Doctor of Philosophy
Intelligent Polymer Research Institute
A growing imperative in the modern world is the development of new or improved technologies that: (i) can store energy efficiently, and (ii) deliver electricity on demand, at peak and off-peak times, whilst, still being (iii) compatible with the goal of sustainable development. One promising approach in this respect is to use hydrogen gas as an energy storage medium. Hydrogen can be manufactured from water, by the application of electrical energy, in an electrolyser. Hydrogen can also be converted back into water, with the production of electrical energy, in a fuel cell. However, present commercial electrolysers and fuel cells are too electrically inefficient and too costly to make such a round-trip storage and release of electrical energy, viable. In this work, a new approach to the problem has been studied using a novel class of gas diffusion electrode based on a Gortex substrate. We report the fabrication, characterization, and operation in fuel cells and electrolysers, of gas diffusion electrodes comprising of finely-pored GE PrevailTM expanded PTFE (ePTFE) (‘Gortex’) membranes over-coated with a wide range of precious metal and transition metal / metal oxide catalysts (PTFE=poly(tetrafluoroethylene). The coatings also incorporated carbon black and PTFE binder, with a fine Ni mesh as a current carrier. The fuel cells and electrolysers generally employed aqueous alkaline 6 M KOH as electrolyte, although selected acid systems were also examined.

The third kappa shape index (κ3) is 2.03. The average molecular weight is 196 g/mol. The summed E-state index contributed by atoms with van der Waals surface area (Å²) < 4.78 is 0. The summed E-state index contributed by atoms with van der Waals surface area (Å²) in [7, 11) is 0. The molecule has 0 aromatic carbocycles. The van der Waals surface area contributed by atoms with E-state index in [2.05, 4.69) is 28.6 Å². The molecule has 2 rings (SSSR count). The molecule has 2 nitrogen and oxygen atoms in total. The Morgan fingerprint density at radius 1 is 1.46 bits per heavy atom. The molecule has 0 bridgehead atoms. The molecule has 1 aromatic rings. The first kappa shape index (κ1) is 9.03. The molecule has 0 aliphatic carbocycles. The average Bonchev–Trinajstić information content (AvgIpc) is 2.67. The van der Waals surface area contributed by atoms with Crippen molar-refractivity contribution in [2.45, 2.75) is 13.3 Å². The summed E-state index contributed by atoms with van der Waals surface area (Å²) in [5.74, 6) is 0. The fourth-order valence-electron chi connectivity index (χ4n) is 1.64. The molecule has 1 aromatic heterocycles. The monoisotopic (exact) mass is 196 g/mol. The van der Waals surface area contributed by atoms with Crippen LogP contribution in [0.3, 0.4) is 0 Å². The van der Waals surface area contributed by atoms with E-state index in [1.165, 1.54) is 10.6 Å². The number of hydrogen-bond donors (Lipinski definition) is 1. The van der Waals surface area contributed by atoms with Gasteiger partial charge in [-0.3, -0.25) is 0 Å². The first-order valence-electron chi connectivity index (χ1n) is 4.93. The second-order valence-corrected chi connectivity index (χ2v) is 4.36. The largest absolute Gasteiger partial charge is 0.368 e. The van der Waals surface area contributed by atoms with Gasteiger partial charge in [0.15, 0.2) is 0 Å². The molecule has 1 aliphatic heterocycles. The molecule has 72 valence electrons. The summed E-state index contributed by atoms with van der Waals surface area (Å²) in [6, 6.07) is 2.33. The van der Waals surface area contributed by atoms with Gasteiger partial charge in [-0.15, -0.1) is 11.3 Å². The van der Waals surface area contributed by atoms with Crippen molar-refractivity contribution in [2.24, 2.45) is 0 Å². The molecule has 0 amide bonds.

Tiwari, Prerna, Fabrication and Study of Gortex-based Gas Diffusion Electrodes in Hydrogen-Oxygen Fuel Cells and Electrolysers, Doctor of Philosophy thesis, Intelligent Polymer Research Institute, University of Wollongong, 2018. https://ro.uow.edu.au/theses1/272
Unless otherwise indicated, the views expressed in this thesis are those of the author and do not necessarily represent the views of the University of Wollongong.